The next day, Tuesday, Caballo led a group of runners up a pretty creek canyon. I, along with a few others, opt for a shorter six mile run. Then on Wednesday Caballo leads an even larger group, about forty of us, on the eighteen mile hike to Urique. It is this morning that I become acquainted with Hiroki Ishikawa.

In 2009 Hiroki was leading the race, but he didn’t want to win. He told me that it wasn’t his race, that he wanted one of the Raramuri to win. So he slowed down, and went for a swim in the river to cool off. Once Arnulfo Quimare had caught up, Hiroki ran along with him and tried to urge him on. Will Harlan had passed them both, and Hiroki was hoping to pace Arnulfo back to the front. But the day was hot, and Arnulfo had nothing more in him. So even though neither one of them spoke a single word that the other could understand, Arnulfo convinced Hiroki that he should go, that it was okay. Hiroki crossed the line in second with his arms stretched out from his sides like wings. He dipped and turned, swooping from one side of the street to the other like a graceful winged dragon, an act that earned him the nickname “El Dragon.”

But I didn’t know any of this when Hiroki politely asked me if I knew what the model name, ’Rufous’, on my Gregory hydro pack meant. I said no and he told me, in carefully spoken English, that it is a type of humming bird. He says he knows this because he named this pack, and that he helped design it. We get a great laugh out of this, but even more of a laugh when he starts questioning me about all the things I had cut off of his design. Then I tell him that I would be happy to help modify the pack he is wearing, but he politely declines, and we laugh even more.

For almost eight hours Caballo leads our group from one rocky drainage to another. First we climbed for five miles to a saddle with a cross erected in a heaping pile of rocks. Then we start the endless decent to the canyon floor, and the small town of Urique. For hours we descend steep trails not cut in by a well-equipped Forest Service crew, but walked in by centuries of people, and their beasts. Now and again the feeling of other reality comes over me, and I find myself looking back over my shoulder half expecting to see a Jesuit monk or Spanish conqueror on horseback walking behind me. This place is very old I think to myself.

At a point about seven miles from Urique Caballo holds us up. From this point on he tells us no more cameras, put them in your packs, and don’t take them out until we get to Urique. A short distance later his concern becomes obvious as we pass irrigation lines that snake along the hills, cross the trail above our heads, and lead to patches of marijuana. More ominous though are the fields of poppies. One, a very large field, borders the trail that will be part of the race course. This is the new reality that has invaded the Copper Canyon – the Cartels and their drug business.

Six hours of hard walking down steep rutted trails leads us to the top of the first loop of the race course, a broad open plateau called Mesa Naranjo. From here we descend past the large poppy field, and into the last steep drainage, a piece of trail that we will be running up on race day – it’s here that I start thinking “Oh Johnny what have you signed up for?” Another hour of walking and running and the group arrives in Urique.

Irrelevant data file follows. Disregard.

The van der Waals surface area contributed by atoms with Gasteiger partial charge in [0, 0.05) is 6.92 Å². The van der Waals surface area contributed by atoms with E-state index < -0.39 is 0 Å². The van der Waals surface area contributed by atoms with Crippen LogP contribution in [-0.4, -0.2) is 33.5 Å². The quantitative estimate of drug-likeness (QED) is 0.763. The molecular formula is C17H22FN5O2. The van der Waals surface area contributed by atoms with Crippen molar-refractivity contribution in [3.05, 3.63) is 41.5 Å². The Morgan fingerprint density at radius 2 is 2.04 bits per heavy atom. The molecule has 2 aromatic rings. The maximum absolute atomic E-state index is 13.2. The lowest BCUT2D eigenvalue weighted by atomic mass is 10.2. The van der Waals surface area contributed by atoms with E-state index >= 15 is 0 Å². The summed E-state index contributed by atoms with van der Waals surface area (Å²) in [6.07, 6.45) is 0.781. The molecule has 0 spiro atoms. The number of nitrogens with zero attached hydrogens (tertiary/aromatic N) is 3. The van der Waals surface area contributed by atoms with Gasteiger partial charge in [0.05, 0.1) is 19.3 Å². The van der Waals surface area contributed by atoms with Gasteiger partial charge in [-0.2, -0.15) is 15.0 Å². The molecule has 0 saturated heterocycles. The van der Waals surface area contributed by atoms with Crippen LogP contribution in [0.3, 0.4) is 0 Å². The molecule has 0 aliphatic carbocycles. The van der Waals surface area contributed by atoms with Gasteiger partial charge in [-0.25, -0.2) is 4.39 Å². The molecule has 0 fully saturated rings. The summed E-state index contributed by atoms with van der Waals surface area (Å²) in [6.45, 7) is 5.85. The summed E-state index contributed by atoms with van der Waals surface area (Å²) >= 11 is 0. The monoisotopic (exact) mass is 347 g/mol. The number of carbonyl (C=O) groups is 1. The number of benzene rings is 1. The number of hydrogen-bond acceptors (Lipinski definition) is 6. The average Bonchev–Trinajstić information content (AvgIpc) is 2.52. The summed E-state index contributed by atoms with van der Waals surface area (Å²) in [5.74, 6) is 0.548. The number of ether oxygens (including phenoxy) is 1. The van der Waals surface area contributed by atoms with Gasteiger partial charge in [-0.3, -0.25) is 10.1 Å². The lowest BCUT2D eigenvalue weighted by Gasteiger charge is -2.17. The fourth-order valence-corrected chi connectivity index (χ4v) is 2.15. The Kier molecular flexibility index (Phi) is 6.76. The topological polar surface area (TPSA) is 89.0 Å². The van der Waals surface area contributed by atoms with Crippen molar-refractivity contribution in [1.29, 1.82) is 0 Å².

Urique is a small dusty town that lies at the bottom of the canyon near the Urique River. The main street runs north and south, and is lined with small cramped stores that sell everything from chips to beds, and stoves. There are also a few restaurants and hotels. Between the dusty stores and the rustic street is a stone and cobble sidewalk. Growing in the sidewalk is a line of enormous cieba trees. To the east of the main street is another road, then the river. Running from the main street to the west, steeply up-hill, are three or four streets that are lined with small homes, more shops, and two schools. At the top of one of these streets is the main grocery store that sells everything from produce to toilet plungers. It is dimly lit and has a wood floor that creaks as you walk amongst the half-empty shelves. At the top of these streets I find an unusual street that is three or four times the width of any other street in town. No cars seem to drive on it, and it is paved with concrete. Later I’m told that it’s a landing stripe, built by the Cartels.

But for me and the other runners, who have traveled from all over the world, Urique is the center of the universe, and at its heart is Mamma Tita’s restaurant. Mamma Tita is another character from the book Born to Run, and it is a great pleasure to meet her. She is very small, about five feet two, but it is obvious from the moment that I meet her that she has a big heart, and reserved within it is a special place for the runners who now occupy every inch of her restaurant, and who consider it race headquarters. From a table there, Caballo checks runners in as they arrive in Urique, and the night after the race it is the place for glassy-eyed, exhausted runners to be fed and to lick their wounds. Mamma Tita and her staff spend day and night cooking and serving hungry runners’ plates of hot delicious food. By the end of the trip, I come to revere her as a saint.